Original number: 96              
Date: {1908?}
Caption: The President has been criticized for leaving the White House so frequently—the above suggestion may solve the problem
Description: High up in the clouds, the Berryman bear pilots a bi-wing plane attached to the White House, while the press and Wilkie’s fleet, also in planes, follow.


Original number: 100
Date: unknown
Caption: none
Description: The Squash Center farmers comment on Bilbo winning the Mississippi primary election.

Series 5: Representation, 1929-1947


Original number: 33?
Date: July 4, 1929
Caption: Independence Day 1929
Description: “D.C.” wants representation fireworks, but Uncle Sam hands him voteless sparklers, admonishing, “No, no! You must be satisfied with the silent fireworks!”


Original number: 32                
Date: Dec. 16, 1930       
Caption: none
Description: “D.C.” holds a statement noting that 157 years after the Boston Tea Party, District citizens are still in the same boat as the colonists were back then. He points to boxes labeled “Taxation without Representation” and says, “Long since overtime to throw this overboard.”


Original number: 11
Date: July 4, 1932
Caption: Independence Day 1932
Description: “D.C.” holds his voteless sparklers as citizens of states with less population loudly parade by with their suffrage skyrockets and representation fireworks.


Original number: 4
Date: [Oct. 12, 1932]
Caption: Columbus Day, 1932
Description: Gesturing to “D.C.” imprisoned in stocks, Columbus asks Uncle Sam, “After 440 years, isn’t he old enough to vote?”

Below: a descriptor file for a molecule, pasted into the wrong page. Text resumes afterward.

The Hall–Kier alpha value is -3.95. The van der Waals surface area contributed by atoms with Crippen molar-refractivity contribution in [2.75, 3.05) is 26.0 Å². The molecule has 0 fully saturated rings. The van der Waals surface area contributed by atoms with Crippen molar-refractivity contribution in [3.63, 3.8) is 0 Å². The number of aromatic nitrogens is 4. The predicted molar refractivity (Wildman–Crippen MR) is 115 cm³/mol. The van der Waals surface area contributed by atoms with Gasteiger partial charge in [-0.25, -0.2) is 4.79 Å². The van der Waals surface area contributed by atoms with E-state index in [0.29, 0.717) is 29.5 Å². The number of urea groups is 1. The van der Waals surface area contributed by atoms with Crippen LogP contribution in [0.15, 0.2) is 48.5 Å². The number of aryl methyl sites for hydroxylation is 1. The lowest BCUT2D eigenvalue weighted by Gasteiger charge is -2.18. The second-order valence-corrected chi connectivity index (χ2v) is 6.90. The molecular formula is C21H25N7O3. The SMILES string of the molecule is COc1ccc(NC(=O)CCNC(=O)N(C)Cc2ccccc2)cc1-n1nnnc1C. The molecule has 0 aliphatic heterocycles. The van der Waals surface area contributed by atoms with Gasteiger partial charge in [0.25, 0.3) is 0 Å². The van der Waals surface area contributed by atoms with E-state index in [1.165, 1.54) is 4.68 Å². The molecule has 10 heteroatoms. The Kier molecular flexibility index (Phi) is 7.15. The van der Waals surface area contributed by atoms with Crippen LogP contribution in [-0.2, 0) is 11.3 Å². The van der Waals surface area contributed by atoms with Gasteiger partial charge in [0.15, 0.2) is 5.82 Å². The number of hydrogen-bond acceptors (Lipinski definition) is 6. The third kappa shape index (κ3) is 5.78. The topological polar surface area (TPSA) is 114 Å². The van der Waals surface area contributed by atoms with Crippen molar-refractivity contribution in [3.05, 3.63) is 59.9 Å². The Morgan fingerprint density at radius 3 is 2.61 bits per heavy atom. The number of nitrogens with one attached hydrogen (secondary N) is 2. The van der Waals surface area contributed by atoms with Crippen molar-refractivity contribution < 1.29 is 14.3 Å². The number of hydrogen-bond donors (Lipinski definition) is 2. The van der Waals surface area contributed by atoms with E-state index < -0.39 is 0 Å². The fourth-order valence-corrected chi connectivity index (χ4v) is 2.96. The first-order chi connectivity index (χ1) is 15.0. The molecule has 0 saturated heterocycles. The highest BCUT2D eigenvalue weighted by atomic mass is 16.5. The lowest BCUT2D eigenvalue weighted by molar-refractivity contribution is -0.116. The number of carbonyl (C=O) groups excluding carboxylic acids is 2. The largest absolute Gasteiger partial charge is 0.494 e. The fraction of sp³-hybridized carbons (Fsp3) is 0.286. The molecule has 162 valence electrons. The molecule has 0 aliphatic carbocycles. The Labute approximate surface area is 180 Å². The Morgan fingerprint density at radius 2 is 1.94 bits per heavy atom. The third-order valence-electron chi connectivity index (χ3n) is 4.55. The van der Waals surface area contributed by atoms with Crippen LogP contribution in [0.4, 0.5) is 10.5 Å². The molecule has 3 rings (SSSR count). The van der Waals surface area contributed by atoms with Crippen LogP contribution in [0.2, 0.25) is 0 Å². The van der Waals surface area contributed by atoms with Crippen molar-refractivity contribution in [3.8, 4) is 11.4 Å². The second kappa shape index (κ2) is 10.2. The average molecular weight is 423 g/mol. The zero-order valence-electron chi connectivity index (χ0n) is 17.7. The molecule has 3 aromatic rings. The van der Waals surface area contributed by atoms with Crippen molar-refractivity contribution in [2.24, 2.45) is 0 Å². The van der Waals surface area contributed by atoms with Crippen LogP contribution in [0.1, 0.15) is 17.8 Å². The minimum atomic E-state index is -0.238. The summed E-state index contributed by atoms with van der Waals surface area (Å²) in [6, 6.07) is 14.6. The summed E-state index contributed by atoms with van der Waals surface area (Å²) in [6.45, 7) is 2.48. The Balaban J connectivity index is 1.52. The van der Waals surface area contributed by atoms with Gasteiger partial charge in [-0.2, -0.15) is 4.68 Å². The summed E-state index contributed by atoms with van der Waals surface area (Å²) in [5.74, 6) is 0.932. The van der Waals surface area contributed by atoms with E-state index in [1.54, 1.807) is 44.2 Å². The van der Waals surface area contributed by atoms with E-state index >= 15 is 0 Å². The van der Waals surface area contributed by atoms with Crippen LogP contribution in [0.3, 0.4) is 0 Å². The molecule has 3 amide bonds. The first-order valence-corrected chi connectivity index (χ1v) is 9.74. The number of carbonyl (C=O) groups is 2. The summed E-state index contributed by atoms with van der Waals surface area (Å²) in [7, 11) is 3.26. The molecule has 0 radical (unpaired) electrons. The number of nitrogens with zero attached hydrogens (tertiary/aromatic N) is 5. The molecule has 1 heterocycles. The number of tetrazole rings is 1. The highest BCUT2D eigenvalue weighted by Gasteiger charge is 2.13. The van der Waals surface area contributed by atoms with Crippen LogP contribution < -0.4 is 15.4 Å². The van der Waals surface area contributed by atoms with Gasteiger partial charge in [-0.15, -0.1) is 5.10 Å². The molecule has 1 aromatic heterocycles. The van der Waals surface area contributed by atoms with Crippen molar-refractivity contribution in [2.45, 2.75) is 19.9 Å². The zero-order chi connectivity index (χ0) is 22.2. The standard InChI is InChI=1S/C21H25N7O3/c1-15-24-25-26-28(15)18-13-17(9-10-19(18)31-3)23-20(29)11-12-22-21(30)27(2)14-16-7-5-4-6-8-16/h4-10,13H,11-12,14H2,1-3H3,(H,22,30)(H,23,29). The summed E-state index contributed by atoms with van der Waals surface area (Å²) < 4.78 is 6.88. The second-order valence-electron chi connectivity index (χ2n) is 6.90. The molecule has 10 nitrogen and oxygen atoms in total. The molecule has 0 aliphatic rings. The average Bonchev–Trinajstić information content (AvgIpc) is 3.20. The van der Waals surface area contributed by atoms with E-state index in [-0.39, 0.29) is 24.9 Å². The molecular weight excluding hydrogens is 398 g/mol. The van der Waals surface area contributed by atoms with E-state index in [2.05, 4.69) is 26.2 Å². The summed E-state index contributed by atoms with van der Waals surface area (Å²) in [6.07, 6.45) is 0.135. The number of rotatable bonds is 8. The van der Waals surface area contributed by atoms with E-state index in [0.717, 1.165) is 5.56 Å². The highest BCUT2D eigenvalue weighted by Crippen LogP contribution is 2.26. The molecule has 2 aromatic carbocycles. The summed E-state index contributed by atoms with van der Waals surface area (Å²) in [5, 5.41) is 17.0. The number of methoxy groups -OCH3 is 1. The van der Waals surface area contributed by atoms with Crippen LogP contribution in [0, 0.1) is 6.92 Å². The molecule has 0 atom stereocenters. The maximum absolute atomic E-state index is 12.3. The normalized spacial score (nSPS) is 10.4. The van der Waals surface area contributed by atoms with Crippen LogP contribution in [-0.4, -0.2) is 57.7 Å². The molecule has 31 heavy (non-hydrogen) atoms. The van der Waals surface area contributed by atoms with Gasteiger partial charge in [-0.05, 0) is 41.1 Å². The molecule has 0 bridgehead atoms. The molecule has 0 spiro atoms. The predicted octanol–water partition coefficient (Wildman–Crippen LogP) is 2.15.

Original number: 26
Date: [Nov. 8, 1932]
Caption: [The Forgotten Man]
Description: Uncle Sam reassures “D.C.” that he won’t be forgotten when it comes to taxes, defense, or law enforcement, but “D.C.” replies, “Yeah, but you forget me on election day.”        


Original number: 33
Date: April 19, 1933
Caption: Paul Revere of 1933
Description: “D.C.” is dressed like Revere, riding a horse past Constitution Hall -- where the 42nd Congress of the Daughters of the American Revolution is meeting -- and shouting, “Join in the fight here against taxation without representation!”                      


Original number: 25
Date: June 14, 1933
Caption: Flag Day 1933
Description: “D.C.” gazes at the flag and says, “A beautiful emblem and a joy to look upon—but it means taxation without representation to me!”                                                                         


Original number: 20
Date: [Dec. 16, 1933]
Caption: none
Description: A old-fashioned figure representing “Young Democrats” incredulously inquires of “D.C.”: “You mean to tell me 160 years after the Boston Tea Party you’re still taxed but not represented!”    


Original number: 34
Date: [Nov. 6, 1934]
Caption: This is Voter’s Day for Everyone But—!
Description: “D.C.” tries to cast a ballot but is turned away by Uncle Sam, who points him to chair labeled “1773 taxation without representation” and says, “You go way back and sit down!”


Original number: 10
Date: [Dec. 16, 1934]
Caption: Anniversary of the Boston Tea Party
Description: [“D.C.” reads about women petitioning Congress in favor of District representation and comments, “If the women put on war paint district representation will come in a rush!”]                                           


Original number: 27
Date: [Dec. 16, 1936]